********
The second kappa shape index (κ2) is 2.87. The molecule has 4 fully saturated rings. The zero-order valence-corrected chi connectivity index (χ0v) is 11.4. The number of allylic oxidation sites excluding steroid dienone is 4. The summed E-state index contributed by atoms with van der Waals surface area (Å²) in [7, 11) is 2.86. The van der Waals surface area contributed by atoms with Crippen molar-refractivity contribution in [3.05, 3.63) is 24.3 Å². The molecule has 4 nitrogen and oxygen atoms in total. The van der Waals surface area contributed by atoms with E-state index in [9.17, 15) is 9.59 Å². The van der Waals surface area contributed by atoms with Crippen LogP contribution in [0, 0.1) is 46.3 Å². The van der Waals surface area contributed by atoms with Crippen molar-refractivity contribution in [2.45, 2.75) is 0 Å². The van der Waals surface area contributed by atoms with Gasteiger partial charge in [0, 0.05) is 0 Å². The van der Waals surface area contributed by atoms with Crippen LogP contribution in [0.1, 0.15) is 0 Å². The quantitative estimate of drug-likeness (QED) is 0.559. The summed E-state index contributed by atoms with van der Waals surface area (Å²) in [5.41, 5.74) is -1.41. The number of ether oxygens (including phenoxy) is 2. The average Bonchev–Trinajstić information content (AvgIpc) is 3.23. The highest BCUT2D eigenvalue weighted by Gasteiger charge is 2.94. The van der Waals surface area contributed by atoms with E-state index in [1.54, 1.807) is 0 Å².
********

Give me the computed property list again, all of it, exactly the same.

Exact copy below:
The second kappa shape index (κ2) is 2.87. The molecule has 4 fully saturated rings. The zero-order valence-corrected chi connectivity index (χ0v) is 11.4. The number of allylic oxidation sites excluding steroid dienone is 4. The summed E-state index contributed by atoms with van der Waals surface area (Å²) in [7, 11) is 2.86. The van der Waals surface area contributed by atoms with Crippen molar-refractivity contribution in [3.05, 3.63) is 24.3 Å². The molecule has 4 nitrogen and oxygen atoms in total. The van der Waals surface area contributed by atoms with E-state index in [9.17, 15) is 9.59 Å². The van der Waals surface area contributed by atoms with Crippen LogP contribution in [0, 0.1) is 46.3 Å². The van der Waals surface area contributed by atoms with Crippen molar-refractivity contribution in [2.45, 2.75) is 0 Å². The van der Waals surface area contributed by atoms with Gasteiger partial charge in [0, 0.05) is 0 Å². The van der Waals surface area contributed by atoms with Crippen LogP contribution in [0.1, 0.15) is 0 Å². The quantitative estimate of drug-likeness (QED) is 0.559. The summed E-state index contributed by atoms with van der Waals surface area (Å²) in [5.41, 5.74) is -1.41. The number of ether oxygens (including phenoxy) is 2. The average Bonchev–Trinajstić information content (AvgIpc) is 3.23. The highest BCUT2D eigenvalue weighted by Gasteiger charge is 2.94. The van der Waals surface area contributed by atoms with E-state index in [1.54, 1.807) is 0 Å².